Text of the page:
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Both the Heatherdowns and Holland library branch managers are retiring from the Toledo-Lucas County Public Library.
Library trustees celebrated the careers of Kathy Lundberg, 60, and Colleen Lehmann, 59, by recognizing the pair with resolutions of appreciation at their Sept. 24 board meeting.
The women recently shared their fond reflections of their combined 73 years with the library system.
Still, their departures mark an unhappy time in the library's 171-year history as state budget cuts and waning property tax revenues force the library to tighten the purse strings.
The library is offering retirement incentives for those with 30 years' experience to claim all of their sick leave - rather than half usually given upon retirement. Ms. Lundberg and Mrs. Lehmann will be among the first to walk away with the incentives. The other 31 library employees eligible to retire have until Nov. 30 to decide.
Ms. Lundberg, manager of the Heatherdowns branch since 1978, will retire Oct. 10 after 36 years in the library system.
She said had been waiting for her sister, a librarian in Kalamazoo, Mich., to be eligible for retirement so the pair could move closer to the Great Smoky Mountains. She'll use her free time to volunteer for the parks there.
"Its been such a nice organization to work for, and the library staff have been kind of like a family," Ms. Lundberg said, reflecting on her career with the library. "That's kind of why I never had an urge to go anywhere else."
Mrs. Lehmann, manager of the Holland branch since 1990, retired Sept. 30 after 43 years with the library. She moved up the ranks from a page.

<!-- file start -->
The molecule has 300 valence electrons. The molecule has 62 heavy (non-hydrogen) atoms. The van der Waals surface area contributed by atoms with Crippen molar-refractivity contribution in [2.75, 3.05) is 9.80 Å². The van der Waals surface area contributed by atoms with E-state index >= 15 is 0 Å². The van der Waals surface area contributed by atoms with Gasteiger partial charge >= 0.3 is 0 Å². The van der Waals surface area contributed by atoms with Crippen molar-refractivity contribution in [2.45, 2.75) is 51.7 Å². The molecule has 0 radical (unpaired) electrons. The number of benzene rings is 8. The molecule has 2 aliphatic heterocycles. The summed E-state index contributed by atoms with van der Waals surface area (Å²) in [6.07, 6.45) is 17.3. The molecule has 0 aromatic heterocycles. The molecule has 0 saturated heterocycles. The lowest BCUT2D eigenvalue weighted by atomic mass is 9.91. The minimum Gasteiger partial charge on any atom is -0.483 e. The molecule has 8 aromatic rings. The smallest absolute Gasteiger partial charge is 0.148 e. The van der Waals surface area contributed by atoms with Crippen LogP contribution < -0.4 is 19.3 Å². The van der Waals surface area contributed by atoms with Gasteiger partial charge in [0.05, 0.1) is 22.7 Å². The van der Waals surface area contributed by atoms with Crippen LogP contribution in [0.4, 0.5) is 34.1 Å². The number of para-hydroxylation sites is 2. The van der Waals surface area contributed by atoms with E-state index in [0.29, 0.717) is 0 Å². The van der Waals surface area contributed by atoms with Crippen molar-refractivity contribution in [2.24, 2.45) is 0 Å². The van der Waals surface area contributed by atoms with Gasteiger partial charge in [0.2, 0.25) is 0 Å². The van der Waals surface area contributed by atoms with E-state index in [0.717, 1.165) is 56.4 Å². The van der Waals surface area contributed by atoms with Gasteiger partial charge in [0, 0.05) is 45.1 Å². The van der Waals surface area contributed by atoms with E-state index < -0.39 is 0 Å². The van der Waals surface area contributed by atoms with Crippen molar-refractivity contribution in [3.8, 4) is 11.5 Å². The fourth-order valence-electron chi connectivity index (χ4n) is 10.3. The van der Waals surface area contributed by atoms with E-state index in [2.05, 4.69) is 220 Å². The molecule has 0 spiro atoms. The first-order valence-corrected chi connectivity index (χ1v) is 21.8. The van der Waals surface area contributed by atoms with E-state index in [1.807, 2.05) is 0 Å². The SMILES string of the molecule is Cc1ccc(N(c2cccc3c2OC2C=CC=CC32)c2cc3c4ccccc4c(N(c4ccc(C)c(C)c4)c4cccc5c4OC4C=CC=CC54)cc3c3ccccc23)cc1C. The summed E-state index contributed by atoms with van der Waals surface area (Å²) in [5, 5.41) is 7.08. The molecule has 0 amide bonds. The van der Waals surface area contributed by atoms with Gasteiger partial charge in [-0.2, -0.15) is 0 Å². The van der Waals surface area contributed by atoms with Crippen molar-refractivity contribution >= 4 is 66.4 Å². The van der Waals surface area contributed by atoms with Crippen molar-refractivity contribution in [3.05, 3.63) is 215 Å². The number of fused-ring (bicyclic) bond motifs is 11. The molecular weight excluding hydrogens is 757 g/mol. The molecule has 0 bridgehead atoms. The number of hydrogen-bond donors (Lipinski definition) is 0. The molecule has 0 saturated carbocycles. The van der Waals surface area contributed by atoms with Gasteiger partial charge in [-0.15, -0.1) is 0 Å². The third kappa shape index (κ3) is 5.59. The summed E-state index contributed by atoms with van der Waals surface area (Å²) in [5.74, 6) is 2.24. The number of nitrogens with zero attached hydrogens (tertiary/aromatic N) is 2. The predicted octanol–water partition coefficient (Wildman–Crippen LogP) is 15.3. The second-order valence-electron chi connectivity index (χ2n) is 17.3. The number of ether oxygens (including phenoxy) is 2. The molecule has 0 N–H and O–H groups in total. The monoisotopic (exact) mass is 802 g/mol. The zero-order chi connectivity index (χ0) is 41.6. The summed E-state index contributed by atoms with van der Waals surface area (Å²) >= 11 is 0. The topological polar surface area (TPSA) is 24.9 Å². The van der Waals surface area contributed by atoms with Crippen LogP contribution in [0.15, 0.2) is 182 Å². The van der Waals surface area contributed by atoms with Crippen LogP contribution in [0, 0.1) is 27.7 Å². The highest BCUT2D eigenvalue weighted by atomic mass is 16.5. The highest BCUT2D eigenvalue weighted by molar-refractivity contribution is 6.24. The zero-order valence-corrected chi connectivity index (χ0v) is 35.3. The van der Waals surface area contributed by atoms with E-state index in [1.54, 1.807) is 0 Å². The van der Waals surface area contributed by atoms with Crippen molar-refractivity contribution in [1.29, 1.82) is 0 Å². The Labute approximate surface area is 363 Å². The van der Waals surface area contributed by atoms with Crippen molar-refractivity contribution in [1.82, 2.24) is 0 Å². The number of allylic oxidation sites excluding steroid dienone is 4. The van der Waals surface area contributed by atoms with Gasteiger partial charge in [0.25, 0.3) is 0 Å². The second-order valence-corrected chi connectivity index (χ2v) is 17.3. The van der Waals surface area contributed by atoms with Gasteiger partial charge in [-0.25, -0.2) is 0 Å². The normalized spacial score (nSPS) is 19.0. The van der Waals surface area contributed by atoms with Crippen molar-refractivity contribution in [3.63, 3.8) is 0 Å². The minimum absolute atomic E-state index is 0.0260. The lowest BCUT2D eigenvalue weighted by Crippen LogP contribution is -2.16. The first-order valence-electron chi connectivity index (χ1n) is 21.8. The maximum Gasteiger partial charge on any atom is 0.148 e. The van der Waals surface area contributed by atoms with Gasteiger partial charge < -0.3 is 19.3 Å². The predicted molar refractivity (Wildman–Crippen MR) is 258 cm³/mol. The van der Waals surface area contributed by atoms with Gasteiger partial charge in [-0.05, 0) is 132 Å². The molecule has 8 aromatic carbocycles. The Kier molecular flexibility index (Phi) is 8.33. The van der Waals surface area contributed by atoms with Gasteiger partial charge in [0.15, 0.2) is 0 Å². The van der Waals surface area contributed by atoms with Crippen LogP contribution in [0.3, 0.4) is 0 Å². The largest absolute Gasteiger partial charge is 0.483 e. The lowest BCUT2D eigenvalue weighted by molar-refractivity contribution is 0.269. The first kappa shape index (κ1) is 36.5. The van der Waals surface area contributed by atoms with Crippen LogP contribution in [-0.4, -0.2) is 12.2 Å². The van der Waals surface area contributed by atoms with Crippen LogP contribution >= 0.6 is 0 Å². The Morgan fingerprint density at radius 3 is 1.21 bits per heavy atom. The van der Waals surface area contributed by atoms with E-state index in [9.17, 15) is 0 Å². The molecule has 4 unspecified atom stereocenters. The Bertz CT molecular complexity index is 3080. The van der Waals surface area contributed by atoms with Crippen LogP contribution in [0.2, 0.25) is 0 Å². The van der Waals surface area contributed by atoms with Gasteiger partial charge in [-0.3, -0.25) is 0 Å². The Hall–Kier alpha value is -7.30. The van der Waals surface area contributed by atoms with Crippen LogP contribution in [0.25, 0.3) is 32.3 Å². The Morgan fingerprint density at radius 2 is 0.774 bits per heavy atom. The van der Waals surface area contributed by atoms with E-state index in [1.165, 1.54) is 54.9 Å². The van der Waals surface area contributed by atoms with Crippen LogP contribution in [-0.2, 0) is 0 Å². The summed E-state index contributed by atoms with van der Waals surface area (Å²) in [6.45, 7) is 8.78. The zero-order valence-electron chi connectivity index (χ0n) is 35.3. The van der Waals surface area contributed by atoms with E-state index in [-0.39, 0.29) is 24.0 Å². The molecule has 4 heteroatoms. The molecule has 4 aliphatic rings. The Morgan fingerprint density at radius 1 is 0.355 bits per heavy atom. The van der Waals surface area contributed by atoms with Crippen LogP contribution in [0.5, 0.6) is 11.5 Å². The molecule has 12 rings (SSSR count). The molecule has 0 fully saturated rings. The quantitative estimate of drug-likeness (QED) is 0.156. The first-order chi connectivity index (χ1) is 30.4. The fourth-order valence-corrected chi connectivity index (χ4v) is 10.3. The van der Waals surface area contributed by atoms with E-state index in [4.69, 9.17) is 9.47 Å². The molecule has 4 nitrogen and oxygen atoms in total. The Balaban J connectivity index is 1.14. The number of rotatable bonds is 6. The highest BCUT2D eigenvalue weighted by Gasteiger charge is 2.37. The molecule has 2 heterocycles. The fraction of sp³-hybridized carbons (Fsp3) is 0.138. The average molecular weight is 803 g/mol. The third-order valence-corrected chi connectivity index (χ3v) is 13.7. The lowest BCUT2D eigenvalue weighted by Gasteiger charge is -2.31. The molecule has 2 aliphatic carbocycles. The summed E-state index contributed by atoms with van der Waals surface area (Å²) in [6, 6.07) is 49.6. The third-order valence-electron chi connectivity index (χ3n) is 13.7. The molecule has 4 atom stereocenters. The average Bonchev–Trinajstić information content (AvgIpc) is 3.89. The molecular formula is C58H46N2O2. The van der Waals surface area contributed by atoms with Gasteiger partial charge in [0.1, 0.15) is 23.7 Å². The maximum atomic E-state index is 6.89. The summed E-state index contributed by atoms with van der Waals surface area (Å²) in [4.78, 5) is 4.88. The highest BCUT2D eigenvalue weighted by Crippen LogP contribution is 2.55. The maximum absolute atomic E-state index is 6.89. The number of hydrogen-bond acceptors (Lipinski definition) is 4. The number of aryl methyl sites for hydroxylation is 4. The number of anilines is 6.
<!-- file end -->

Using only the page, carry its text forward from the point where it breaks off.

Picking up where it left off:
She said retirement will give her more time to take some fun classes and travel to spend time with her grandchildren in Port Clinton and Georgia.
Mrs. Lehmann said she didn't seriously consider retirement because her husband continues to work. But the incentive program made her think twice.
"I might as well," she said.
Mrs. Lehmann was 15 years old when she started her career as a page shelving books. She said the most dramatic change she's seen over the decades are the ever-rising numbers of patrons walking through the doors.
When Mrs. Lehmann's career began, the library system served 139,427 registered borrowers. The library now serves more than 314,000 borrowers.
"The overdue notices used to be hand-typed," Mrs. Lehmann said. "I can't imagine that could be done by just one person anymore."
Both careers began when the card catalog was the first place patrons turned to find books. Now that computers have all but gobbled up those yellowing cards, librarians find themselves helping patrons navigate the World Wide Web more often than the shelves, the retirees said.
"A lot of it is help with computers for resumes and helping people find jobs. You can tell that's the effect of the economy," Ms. Lundberg said.
Not that the avid readers ever went away, she added.
"I still enjoy the fact that we have good readers that come here all the time, Ms. Lundberg said. "There is something therapeutic about reading a good book and you still have that."
Perhaps the most worrisome change, both retirees said, is the financial outlook of the institution that offered them careers.
"At this branch, nobody lost their job. Some had to reduce hours or be relocated to different branches but we all have jobs," Mrs. Lehmann said.
Mrs. Lehmann tries to look on the bright side, and said that staff facing potential lay-offs were encouraged by patrons that would share letters they'd written to state officials asking them to bulk up library funding.
"Before, Ohio had always been tops in the nation for its dedicated fund to the library, but it's in question now," Ms. Lundberg said.
She added that her co-workers "are well-dedicated people who have done this for years and this is always about how to best serve the people. Within that shrunken funding and reduced schedule you try to do the best you can."